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MEMS-Based RF Coaxial SPDT Relays Empower Advanced Wireless Systems

Dec. 8, 2021
RF coaxial SPDT relays address signal-routing applications that demand a combination of high frequency, high power, and excellent RF performance.

What you’ll learn:

  • What role does an SPDT relay play in test applications?
  • What are the benefits of a MEMS-based switch?
  • Performance advantages over legacy technology.

Electromechanical relays (EMRs) are common workhorse components in the world of RF test and measurement systems. The single-pole/double-throw (SPDT) RF relay, for example, has been used for decades in a wide range of RF switching applications. In the parlance of relays and switches, “poles” (P) refer to the number of input ports on a relay while “throws” (T) convey the number of output ports.

An SPDT relay is a type of switch with one common input terminal and two output contacts, providing a straightforward way to switch between two circuits. An SPDT relay can perform a variety of functions in circuit and system designs. Depending on how a circuit is configured, the relay can serve as an on-off switch, a toggle between “ready” or “standby” modes, or to connect a common circuit to two separate paths in the circuit in which it’s operating.

RF Coaxial SPDT Relays

RF coaxial SPDT relays are standard components in signal-routing applications requiring a combination of high frequency, high power, and excellent RF performance. An RF coaxial SPDT relay, as its name implies, employs coaxial connectors and cables, and is designed to open and close circuit paths while introducing minimal RF mismatches, which can cause wave reflections.

RF coaxial SPDT relays can be used to route high-frequency RF signals from one transmission path to another. They’re frequently deployed in RF and microwave test systems to allow switching between two antenna signals or to route RF signals between different instruments, enabling multiple tests to be performed simultaneously utilizing the same setup.

Virtually all RF coaxial SPDT relays currently on the market are electromechanical switching devices rooted in 19th-century inventions by Thomas Edison and Joseph Henry. Even though EMRs remain ubiquitous in innumerable systems today, they’re technologically outdated. They’re bulky, slow, inefficient, unreliable, and expensive to manufacture at scale, and these major shortcomings can limit RF system performance, system reliability, insertion loss, and energy efficiency.

If that’s the case, then, why are RF coaxial SPDT EMRs still so widely used? Until now, there haven’t been many viable alternatives. The underlying electromechanical technology for RF coaxial switching and most relays hasn’t changed for decades.

A Different Approach with MEMS

A microelectromechanical (MEMS)-based switch addresses the fundamental shortcomings of EMRs and eliminates the compromises of legacy switches and relays. MEMS-based technology can effectively replace electromechanical switches and relays across many core applications, such as test and measurement equipment and RF and microwave systems.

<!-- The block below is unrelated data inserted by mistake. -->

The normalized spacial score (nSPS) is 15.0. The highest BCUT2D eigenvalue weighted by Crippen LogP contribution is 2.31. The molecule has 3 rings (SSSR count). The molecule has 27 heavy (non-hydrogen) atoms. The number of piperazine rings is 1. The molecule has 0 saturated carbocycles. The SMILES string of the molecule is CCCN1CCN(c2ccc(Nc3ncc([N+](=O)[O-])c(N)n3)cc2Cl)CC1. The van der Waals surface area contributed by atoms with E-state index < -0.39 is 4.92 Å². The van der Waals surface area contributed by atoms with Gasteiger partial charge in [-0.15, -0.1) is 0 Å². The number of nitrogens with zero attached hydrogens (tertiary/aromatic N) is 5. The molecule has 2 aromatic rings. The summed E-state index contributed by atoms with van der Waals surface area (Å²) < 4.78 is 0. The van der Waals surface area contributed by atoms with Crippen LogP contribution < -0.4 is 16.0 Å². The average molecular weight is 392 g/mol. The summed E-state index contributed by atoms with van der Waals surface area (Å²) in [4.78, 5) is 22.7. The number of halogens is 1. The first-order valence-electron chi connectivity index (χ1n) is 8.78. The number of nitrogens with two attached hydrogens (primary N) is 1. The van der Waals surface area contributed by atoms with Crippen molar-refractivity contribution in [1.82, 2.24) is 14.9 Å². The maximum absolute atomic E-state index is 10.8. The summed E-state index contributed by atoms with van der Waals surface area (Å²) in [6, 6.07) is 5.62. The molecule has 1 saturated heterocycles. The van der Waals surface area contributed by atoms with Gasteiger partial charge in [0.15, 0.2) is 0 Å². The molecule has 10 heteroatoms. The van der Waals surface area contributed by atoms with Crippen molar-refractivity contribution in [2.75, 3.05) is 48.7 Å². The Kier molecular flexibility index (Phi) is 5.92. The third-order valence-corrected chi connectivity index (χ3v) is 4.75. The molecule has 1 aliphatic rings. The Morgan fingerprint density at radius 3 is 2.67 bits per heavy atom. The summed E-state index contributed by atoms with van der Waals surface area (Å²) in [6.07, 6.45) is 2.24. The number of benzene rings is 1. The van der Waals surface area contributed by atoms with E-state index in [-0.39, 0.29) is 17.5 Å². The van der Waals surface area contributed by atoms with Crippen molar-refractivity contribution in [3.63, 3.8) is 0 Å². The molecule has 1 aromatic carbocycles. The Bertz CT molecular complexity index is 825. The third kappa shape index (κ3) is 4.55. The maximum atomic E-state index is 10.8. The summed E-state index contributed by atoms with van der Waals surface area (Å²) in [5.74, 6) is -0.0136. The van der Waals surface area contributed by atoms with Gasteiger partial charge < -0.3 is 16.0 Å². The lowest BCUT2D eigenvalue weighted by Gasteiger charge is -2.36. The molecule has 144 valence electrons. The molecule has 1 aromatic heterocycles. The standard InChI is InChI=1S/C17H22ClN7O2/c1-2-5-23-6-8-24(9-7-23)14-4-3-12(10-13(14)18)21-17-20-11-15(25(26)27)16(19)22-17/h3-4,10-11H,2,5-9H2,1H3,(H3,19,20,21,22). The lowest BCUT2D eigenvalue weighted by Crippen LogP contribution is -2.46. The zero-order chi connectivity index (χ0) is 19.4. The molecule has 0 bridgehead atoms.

MEMS switches and relays are smaller and lighter, consume very little power, switch at high speeds, have almost no insertion loss, and provide very high isolation. They also can operate well into the millimeter-wave (mmWave) spectrum while generating very little intermodulation distortion or harmonics. As MEMS devices, they can be provided in tiny packages that help shrink board size.

One example is Menlo Micro’s MM4002 RF coaxial SPDT relay (see figure). Designed to replace legacy electromechanical SPDT relays, the MM4002 is a miniaturized micromechanical coaxial SPDT relay based on the company’s “Ideal Switch” MEMS technology. Offering performance scaling from dc to 10 GHz, the MM4002 has a high-isolation, small-footprint relay that enables fast switching, low insertion loss, high input power handling, and reliable operation for over 3 billion switching cycles.

In comparison, conventional RF coaxial SPDT EMRs have limited lifetimes of less than 10 million cycles, becoming a potential point of failure in systems requiring high reliability. The MM4002 relay outperforms equivalent EMRs in all key figures of merit, providing a high-performance dc-to-10-GHz coaxial SPDT relay that offers lifetimes comparable to solid-state switches.

When a test-and-measurement system or 5G antenna design calls for an RF coaxial SPDT relay, consider the latest alternative to EMRs: smaller, faster, and more reliable MEMS-based switching technology. Consistent, reliable RF performance between switching cycles results in less downtime for recalibration of test systems, reducing long-term cost of test for RF applications. Making the switch from electromechanical to micromechanical technology may very well transform how you approach RF system design and test.

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